Answers could have big impact on NFL draft stock
Even today, Polian is skeptical that teams will get the answers needed to make the right choices.
"I wouldn't put any stock into the answers they give you. You know it's spin. I'm not saying they're not being truthful, but you have to go through it and figure it out for yourself," he said when asked about the responses from players with drug issues or criminal allegations in their past.
He later added: "It's not like what most people would think of a job interview. Here you have agents and advisers involved, and the agent's idea is 'Let me give you as little information as possible about this kid until the draft.'"
Breaking down that information is entirely up to the teams, and that's not the only thing that has changed about the combine.
Over the past decade, NFL officials have moved media interviews from hotel hallways to podiums. Hundreds of reporters are now credentialed to cover the event as opposed to the dozens who used to show up 15 years ago, a scene Te'o might have to contend with this weekend for the first time since the hoax story broke.
This year, the league will introduce a new measuring tool -- the NFL Player Assessment Test, which has been billed as a compliment to the Wonderlic intelligence test. Polian described it as more of a personality test than a psychological examination but acknowledged most teams have been examining the personality traits of draft hopefuls for years.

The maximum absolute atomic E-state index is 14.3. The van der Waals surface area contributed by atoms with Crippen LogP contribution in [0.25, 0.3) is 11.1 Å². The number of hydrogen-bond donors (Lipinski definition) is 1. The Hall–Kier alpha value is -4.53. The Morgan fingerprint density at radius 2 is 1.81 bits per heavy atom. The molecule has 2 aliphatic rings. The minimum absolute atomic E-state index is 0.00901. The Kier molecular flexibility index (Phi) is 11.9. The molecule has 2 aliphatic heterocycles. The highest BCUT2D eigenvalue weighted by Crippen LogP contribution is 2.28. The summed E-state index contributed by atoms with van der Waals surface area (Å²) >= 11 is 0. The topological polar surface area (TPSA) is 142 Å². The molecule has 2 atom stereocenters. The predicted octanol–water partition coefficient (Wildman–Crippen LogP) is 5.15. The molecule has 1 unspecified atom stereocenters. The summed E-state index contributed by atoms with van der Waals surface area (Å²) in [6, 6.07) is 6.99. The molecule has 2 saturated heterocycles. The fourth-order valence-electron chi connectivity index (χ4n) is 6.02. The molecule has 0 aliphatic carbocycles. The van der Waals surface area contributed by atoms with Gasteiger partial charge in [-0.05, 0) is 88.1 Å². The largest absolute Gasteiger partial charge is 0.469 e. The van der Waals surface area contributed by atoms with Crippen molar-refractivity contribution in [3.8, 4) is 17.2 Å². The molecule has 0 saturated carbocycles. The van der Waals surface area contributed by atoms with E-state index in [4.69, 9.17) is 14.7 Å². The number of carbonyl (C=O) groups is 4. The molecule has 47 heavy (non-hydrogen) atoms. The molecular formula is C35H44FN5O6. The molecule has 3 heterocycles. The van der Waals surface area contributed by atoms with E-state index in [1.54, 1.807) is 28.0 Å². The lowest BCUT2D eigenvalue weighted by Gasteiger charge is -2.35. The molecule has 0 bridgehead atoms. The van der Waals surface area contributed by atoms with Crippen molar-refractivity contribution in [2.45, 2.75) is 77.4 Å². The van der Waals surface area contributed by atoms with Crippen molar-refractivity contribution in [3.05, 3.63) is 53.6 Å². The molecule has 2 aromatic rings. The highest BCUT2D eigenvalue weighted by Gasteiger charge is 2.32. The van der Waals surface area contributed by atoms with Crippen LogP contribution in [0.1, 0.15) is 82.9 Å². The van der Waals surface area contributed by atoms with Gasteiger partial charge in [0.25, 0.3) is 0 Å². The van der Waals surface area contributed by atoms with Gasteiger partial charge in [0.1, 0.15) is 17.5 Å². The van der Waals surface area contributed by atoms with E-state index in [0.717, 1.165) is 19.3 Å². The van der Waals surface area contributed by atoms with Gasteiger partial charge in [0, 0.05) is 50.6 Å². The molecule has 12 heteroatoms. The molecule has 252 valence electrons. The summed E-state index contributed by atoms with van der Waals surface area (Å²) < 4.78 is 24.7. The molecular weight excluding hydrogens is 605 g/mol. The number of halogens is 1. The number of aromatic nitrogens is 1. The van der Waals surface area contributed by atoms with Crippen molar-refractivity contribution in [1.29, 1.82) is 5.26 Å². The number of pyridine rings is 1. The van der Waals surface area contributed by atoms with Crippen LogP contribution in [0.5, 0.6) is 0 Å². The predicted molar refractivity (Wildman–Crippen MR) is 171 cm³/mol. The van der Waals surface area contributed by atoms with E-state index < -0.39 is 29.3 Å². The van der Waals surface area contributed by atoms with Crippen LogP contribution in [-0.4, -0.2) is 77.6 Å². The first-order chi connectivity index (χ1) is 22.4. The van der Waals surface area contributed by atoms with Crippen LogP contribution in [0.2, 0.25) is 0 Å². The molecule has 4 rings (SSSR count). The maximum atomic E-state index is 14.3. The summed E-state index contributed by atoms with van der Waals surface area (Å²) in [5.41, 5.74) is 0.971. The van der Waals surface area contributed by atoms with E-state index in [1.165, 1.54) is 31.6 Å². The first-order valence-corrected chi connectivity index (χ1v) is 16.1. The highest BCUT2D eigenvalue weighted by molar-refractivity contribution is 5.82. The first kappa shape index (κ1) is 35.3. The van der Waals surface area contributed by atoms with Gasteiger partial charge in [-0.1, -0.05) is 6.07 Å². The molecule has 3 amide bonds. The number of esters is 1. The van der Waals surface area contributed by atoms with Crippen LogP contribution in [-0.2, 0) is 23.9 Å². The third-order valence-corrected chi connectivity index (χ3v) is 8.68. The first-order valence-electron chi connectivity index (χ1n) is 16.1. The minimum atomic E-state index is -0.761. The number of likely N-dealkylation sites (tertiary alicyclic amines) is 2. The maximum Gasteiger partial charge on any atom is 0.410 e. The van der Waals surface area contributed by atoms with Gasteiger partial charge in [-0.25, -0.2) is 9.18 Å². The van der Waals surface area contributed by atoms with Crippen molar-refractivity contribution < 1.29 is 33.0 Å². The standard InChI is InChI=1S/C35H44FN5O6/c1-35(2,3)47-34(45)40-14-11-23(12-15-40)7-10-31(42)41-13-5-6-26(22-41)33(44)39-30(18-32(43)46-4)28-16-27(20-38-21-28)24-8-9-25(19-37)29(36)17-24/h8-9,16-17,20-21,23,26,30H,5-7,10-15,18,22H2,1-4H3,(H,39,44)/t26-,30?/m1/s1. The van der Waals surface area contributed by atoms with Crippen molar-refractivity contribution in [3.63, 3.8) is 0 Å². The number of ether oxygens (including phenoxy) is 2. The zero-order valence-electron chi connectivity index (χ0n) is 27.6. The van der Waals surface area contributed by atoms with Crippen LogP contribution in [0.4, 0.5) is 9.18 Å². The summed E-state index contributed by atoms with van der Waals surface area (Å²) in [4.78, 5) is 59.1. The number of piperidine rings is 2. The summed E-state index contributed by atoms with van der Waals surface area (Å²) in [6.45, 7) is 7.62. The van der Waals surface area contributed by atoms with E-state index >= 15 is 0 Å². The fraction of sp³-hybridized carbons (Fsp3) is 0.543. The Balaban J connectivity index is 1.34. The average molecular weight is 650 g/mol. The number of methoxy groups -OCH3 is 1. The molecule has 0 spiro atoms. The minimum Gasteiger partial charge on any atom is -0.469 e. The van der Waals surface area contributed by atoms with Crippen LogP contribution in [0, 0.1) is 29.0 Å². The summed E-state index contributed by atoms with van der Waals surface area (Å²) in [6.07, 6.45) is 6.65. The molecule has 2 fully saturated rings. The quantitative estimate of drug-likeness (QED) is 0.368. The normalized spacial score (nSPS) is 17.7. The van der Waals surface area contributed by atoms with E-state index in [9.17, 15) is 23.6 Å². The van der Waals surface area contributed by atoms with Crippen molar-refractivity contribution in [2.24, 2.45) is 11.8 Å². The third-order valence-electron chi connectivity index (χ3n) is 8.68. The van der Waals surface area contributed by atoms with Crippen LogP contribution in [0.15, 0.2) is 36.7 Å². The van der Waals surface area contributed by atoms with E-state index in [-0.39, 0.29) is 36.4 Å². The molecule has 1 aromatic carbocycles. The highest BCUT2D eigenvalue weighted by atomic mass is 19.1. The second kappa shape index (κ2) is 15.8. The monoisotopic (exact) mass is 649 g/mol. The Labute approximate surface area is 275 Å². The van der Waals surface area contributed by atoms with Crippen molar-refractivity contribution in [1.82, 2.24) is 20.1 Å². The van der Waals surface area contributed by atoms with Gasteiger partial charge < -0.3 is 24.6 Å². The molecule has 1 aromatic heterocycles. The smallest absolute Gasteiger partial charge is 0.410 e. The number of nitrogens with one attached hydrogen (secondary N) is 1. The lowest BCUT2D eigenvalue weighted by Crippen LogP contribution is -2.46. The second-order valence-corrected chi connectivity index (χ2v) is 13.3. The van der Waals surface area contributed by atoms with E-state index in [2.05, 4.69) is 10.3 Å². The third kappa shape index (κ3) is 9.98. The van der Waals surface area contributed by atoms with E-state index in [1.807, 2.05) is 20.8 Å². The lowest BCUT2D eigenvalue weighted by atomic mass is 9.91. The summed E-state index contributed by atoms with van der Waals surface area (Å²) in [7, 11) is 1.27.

What else is different?
The lessons Gordon gives on social media, the same medium that turned Te'o from a national inspiration into a national punch line.
"What we do is have interns go find out who we'll be working with and try to friend them, and usually about 85 percent of them will say yes," Gordon said. "We'll tell them we're all real people with real pictures and then we'll show them how easy it is to get access to their life and their world. We'll tell them that people are truly disguising themselves as other people, and if you don't know them to defriend them because regardless of who it is, these people can see your pictures and all that stuff. We explain that these NFL guys, they know everything. So we tell them to clean it up before it's too late."
And he does mean everything.
While the stories of Mathieu, Ogletree and others have been well-documented over the past year, it's not just those players who will face questioning this weekend.
"I've been asked that already," Mingo said. "He knows he messed up, he made it harder on himself. He'll be prepared for it (the questions)."
Just like all the other pro prospects this weekend.
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